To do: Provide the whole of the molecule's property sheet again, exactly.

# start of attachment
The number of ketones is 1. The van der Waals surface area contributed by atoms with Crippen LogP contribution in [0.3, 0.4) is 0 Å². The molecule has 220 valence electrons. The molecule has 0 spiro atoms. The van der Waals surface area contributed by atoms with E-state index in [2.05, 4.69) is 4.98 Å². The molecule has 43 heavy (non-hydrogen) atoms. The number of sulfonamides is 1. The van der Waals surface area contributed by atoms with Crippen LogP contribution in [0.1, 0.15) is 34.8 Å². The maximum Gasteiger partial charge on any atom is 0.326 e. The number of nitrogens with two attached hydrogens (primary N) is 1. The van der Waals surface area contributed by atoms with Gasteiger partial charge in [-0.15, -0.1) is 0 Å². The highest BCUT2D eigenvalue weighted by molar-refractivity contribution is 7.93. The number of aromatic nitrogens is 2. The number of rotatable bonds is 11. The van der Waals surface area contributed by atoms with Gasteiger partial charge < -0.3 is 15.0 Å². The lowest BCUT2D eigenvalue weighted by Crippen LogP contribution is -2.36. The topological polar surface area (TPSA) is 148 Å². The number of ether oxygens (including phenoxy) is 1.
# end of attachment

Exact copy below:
The number of ketones is 1. The van der Waals surface area contributed by atoms with Crippen LogP contribution in [0.3, 0.4) is 0 Å². The molecule has 220 valence electrons. The molecule has 0 spiro atoms. The van der Waals surface area contributed by atoms with E-state index in [2.05, 4.69) is 4.98 Å². The molecule has 43 heavy (non-hydrogen) atoms. The number of sulfonamides is 1. The van der Waals surface area contributed by atoms with Crippen LogP contribution in [0.1, 0.15) is 34.8 Å². The maximum Gasteiger partial charge on any atom is 0.326 e. The number of nitrogens with two attached hydrogens (primary N) is 1. The van der Waals surface area contributed by atoms with Gasteiger partial charge in [-0.15, -0.1) is 0 Å². The highest BCUT2D eigenvalue weighted by molar-refractivity contribution is 7.93. The number of aromatic nitrogens is 2. The number of rotatable bonds is 11. The van der Waals surface area contributed by atoms with Gasteiger partial charge < -0.3 is 15.0 Å². The lowest BCUT2D eigenvalue weighted by Crippen LogP contribution is -2.36. The topological polar surface area (TPSA) is 148 Å². The number of ether oxygens (including phenoxy) is 1.